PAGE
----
Free Relapse Prevention Worksheets

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Table of Contents

Panic Disorder

The symptoms are: A sudden sensation of dread. Your heart races, you perspire, and have trouble catching your breath. You feel dizzy and very frightened. You feel as if you need air and you are unable to calm yourself (Frances, & First, 1998).

What physically happens during an anxiety attack? Certain organs are geared up, causing increased heart rate and breathing. Other organs are turned off. You feel sick to your stomach because blood is temporarily diverted from your digestive track. Some of the symptoms, lightheadedness, numbness, shortness of breath, are the result of breathing too quickly and shallowly. Sweating results from the temporary gearing up of all your metabolic functions. Pupils can dilate to sharpen your visual acuity. You are ready for fight or flight (Frances, & First, 1998).

People who have panic attacks may have a low body threshold for triggering the fight or flight response so it goes off without reason. Another cause may be that some individuals have an extra sensitivity to any unusual body sensation and a panic attack is triggered by minor events even when the heart skips a beat or breathing becomes a bit labored. The severity and frequency of panic attacks varies widely from person to person (Frances, & First, 1998).

A number of substances cause panic attacks by their direct effects upon the body or when the body is withdrawing from the substances. Panic attacks can be caused by taking any type of stimulant including diet pills, decongestants, amphetamines, cocaine, and caffeine. Panic attacks can disappear once the stimulant is stopped (Frances, & First, 1998). Substances taken to reduce anxiety such as alcohol, sleeping pills or tranquilizers can cause withdrawal panic attacks when their use is cut down or stopped suddenly. Panic attacks can also be caused by medical conditions such as an overactive thyroid, adrenal glands, asthma or heart arrhythmia. About twenty five percent of the general population experiences a panic attack at some point in their lives. If you are having frequent panic attacks, you need to take action (Frances, & First, 1998).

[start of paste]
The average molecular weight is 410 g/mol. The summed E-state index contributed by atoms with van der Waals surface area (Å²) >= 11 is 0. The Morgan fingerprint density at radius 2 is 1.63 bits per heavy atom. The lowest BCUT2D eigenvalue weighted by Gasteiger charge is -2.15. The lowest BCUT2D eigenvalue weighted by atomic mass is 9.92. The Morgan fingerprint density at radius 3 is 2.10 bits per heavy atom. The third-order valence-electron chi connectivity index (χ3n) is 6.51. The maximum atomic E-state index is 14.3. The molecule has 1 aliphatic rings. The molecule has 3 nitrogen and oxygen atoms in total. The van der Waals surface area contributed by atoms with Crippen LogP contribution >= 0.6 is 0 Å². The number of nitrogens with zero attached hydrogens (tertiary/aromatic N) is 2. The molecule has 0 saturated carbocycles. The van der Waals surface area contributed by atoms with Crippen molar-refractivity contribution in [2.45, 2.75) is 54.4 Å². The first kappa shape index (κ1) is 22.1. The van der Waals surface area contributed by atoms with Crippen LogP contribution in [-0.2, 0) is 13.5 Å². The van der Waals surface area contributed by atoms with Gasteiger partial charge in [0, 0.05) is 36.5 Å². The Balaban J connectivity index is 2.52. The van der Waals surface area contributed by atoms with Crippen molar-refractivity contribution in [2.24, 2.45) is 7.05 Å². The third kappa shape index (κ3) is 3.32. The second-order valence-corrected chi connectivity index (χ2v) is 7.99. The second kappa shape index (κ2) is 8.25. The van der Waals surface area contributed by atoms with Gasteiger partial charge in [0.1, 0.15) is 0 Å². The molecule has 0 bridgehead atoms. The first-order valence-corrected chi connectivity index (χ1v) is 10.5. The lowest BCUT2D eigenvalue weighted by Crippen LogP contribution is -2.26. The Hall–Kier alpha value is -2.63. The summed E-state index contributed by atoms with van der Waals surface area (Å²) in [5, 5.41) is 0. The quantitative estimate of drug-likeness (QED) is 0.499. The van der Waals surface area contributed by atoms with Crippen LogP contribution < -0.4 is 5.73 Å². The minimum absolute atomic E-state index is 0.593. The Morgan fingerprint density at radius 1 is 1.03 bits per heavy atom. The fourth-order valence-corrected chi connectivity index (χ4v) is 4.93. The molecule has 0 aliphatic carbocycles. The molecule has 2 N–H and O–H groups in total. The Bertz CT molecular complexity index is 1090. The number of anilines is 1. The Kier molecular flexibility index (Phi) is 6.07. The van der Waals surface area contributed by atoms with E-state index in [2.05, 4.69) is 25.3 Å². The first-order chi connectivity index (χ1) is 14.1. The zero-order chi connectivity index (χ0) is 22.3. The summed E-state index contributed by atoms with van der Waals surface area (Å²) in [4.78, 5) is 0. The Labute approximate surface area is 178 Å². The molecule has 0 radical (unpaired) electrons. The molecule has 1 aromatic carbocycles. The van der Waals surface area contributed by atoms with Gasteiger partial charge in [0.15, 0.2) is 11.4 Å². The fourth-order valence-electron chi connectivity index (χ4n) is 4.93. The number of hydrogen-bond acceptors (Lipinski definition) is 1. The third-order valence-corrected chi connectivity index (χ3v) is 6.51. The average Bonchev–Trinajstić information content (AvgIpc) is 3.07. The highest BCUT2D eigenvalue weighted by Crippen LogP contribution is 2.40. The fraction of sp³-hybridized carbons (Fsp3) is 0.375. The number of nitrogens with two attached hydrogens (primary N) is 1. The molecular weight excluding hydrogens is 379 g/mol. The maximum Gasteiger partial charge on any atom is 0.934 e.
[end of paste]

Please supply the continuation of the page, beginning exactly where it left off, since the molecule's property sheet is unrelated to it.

What is the treatment for panic attacks? Some antianxiety medications have a quick positive effect. Unfortunately all are potentially addictive at the dosage required. Once you start, it is often difficult to stop, because the withdrawal symptoms perfectly mimic what it is like to have a panic attack.

Cognitive behavioral therapy can teach you how to prevent uncomfortable sensations from escalating into a full-blown panic attack. Cognitive therapy takes longer and is more work, but the techniques, once learned, can be applied indefinitely and used in other parts of your life such as managing the dysfunctional thinking that maintains addiction. Sometimes, anxiety disorders require a combination of medication and cognitive therapy (Frances, &  First, 1998).